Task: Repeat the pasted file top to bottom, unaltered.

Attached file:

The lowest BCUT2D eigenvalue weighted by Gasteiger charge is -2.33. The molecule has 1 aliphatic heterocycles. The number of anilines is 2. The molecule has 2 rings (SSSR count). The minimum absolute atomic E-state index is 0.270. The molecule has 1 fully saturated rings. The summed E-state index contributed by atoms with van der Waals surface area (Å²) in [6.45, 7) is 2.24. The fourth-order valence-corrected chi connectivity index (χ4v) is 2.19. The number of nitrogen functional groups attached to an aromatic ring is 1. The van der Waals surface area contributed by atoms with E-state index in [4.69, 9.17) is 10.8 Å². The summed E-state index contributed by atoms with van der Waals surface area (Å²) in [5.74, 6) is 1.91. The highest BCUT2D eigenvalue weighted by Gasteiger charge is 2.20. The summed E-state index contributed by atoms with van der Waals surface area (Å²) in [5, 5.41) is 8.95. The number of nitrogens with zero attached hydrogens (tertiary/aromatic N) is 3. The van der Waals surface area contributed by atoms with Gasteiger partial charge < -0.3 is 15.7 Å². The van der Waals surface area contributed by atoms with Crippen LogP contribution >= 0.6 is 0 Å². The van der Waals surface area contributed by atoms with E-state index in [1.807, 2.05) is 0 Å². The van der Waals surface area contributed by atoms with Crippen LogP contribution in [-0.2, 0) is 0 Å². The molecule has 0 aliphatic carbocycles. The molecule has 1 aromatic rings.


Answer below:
The lowest BCUT2D eigenvalue weighted by Gasteiger charge is -2.33. The molecule has 1 aliphatic heterocycles. The number of anilines is 2. The molecule has 2 rings (SSSR count). The minimum absolute atomic E-state index is 0.270. The molecule has 1 fully saturated rings. The summed E-state index contributed by atoms with van der Waals surface area (Å²) in [6.45, 7) is 2.24. The fourth-order valence-corrected chi connectivity index (χ4v) is 2.19. The number of nitrogen functional groups attached to an aromatic ring is 1. The van der Waals surface area contributed by atoms with E-state index in [4.69, 9.17) is 10.8 Å². The summed E-state index contributed by atoms with van der Waals surface area (Å²) in [5.74, 6) is 1.91. The highest BCUT2D eigenvalue weighted by Gasteiger charge is 2.20. The summed E-state index contributed by atoms with van der Waals surface area (Å²) in [5, 5.41) is 8.95. The number of nitrogens with zero attached hydrogens (tertiary/aromatic N) is 3. The van der Waals surface area contributed by atoms with Gasteiger partial charge < -0.3 is 15.7 Å². The van der Waals surface area contributed by atoms with Crippen LogP contribution >= 0.6 is 0 Å². The van der Waals surface area contributed by atoms with E-state index in [1.807, 2.05) is 0 Å². The van der Waals surface area contributed by atoms with Crippen LogP contribution in [-0.2, 0) is 0 Å². The molecule has 0 aliphatic carbocycles. The molecule has 1 aromatic rings.